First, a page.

Without Honour #5

Sunday, March 22, 2020

But Jesus said unto them, A prophet is not without honour, but in his own country, and among his own kin, and in his own house (Mark 6:4 KJV).

What valuable lesson can we learn from Nazareth—a moral the Nazarenes deliberately failed to learn?

Read Luke 4:14,15: “And Jesus returned in the power of the Spirit into Galilee: and there went out a fame of him through all the region round about. And he taught in their synagogues, being glorified of all.” Then, He travels to and preaches in the synagogue of Nazareth (verses 16ff.). In light of verse 23, we understand that He ministered in Capernaum before preaching here in Nazareth. He apparently performed miracles in Capernaum, but not Nazareth.

Answering the Nazarenes when they would whine about this “unfairness,” Jesus skillfully selected two Old Testament passages (see Luke 4:23-27). Firstly, He reminds them of the Prophet Elijah’s ministry to the Sidonian/Gentile widow woman (1 Kings 17:8-24). Secondly, He has His audience recall the Prophet Elisha’s ministry to the Syrian/Gentile military man called Naaman (2 Kings 5:1-14). Now, watch how Nazareth replies to Jesus’ final comments.

Back to Luke chapter 4: “[28] And all they in the synagogue, when they heard these things, were filled with wrath, [29] And rose up, and thrust him out of the city, and led him unto the brow of the hill whereon their city was built, that they might cast him down headlong. [30] But he passing through the midst of them went his way, [31] And came down to Capernaum, a city of Galilee, and taught them on the sabbath days.” The people in Nazareth did not warmly receive Jesus’ sermon, did they? Actually, they were ready to murder (!!) Him by throwing Him headfirst off a cliff! Why?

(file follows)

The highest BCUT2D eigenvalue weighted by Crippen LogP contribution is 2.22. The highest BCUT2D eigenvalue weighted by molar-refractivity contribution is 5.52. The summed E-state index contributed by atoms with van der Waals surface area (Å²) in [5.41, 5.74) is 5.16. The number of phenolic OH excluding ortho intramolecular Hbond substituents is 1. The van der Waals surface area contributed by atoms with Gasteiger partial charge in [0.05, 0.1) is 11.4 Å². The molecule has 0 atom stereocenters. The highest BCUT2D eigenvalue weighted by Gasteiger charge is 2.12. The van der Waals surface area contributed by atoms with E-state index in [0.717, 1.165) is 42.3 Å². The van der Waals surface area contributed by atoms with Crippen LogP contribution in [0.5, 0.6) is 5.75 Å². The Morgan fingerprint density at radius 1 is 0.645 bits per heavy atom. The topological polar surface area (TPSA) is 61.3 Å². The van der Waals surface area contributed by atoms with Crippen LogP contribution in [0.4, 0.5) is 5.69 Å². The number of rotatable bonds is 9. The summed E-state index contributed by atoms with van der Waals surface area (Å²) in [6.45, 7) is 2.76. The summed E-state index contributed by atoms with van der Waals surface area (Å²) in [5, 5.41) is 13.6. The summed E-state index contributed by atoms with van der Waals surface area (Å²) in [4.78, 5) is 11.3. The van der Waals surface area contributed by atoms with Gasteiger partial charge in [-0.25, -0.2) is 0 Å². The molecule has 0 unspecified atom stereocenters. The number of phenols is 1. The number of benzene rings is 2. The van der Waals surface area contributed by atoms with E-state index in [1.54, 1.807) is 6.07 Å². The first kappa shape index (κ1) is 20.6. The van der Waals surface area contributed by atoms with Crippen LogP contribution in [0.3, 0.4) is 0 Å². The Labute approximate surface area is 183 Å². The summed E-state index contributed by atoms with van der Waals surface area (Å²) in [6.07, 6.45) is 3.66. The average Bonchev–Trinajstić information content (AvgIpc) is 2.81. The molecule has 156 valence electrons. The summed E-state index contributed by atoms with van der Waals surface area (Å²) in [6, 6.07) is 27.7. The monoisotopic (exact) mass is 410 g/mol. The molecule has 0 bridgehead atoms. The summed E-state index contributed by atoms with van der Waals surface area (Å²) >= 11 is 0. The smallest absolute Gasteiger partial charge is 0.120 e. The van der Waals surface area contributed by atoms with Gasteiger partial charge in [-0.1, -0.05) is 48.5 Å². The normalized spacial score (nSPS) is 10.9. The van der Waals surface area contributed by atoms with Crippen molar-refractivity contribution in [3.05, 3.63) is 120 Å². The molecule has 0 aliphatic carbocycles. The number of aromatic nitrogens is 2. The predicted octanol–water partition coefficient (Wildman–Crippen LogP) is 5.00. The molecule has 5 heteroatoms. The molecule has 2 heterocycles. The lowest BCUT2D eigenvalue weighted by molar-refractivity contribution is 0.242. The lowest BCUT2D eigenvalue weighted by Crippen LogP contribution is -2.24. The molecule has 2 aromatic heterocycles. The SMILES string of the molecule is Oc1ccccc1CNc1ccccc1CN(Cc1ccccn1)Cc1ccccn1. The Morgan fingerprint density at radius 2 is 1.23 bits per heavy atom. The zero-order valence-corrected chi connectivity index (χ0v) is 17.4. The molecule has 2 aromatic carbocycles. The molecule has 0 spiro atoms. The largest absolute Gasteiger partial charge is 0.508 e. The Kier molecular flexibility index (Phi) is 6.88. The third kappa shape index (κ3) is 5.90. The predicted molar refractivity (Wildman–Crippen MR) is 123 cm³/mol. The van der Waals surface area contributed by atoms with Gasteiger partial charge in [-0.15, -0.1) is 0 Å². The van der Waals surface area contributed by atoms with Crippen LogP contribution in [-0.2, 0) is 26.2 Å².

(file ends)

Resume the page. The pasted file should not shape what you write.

Think critically of all we have discussed thus far. Elijah and Elisha were performing miracles—not among Israelites—but among Gentiles. Many widow women were in Israel, but Elijah ministered to a non-Jewish widow woman in Sidon. Why? Also, numerous lepers were in Israel, yet Elisha ministered to a non-Jewish leper of Syria. Why? God exposes Israel’s apostasy, her unbelief, by working with these Gentiles. So it is during Christ’s earthly ministry, and the Nazarenes are convicted….

Without Honour #4

Saturday, March 21, 2020

But Jesus said unto them, A prophet is not without honour, but in his own country, and among his own kin, and in his own house (Mark 6:4 KJV).

What valuable lesson can we learn from Nazareth—a moral the Nazarenes deliberately failed to learn?

For nearly 30 years now, the people of Nazareth have known Jesus Christ personally. He spent most of His childhood and His entire adulthood among them. In Luke chapter 4, He addresses them in His first sermon recorded in the Bible. These individuals hear Him read and teach from Isaiah chapter 61. He uses that Old Testament passage to outline the details of His earthly ministry (which has just begun). Prophecy is literally being fulfilled as He is speaking to them in their synagogue: He is the culmination and personification of those prophecies!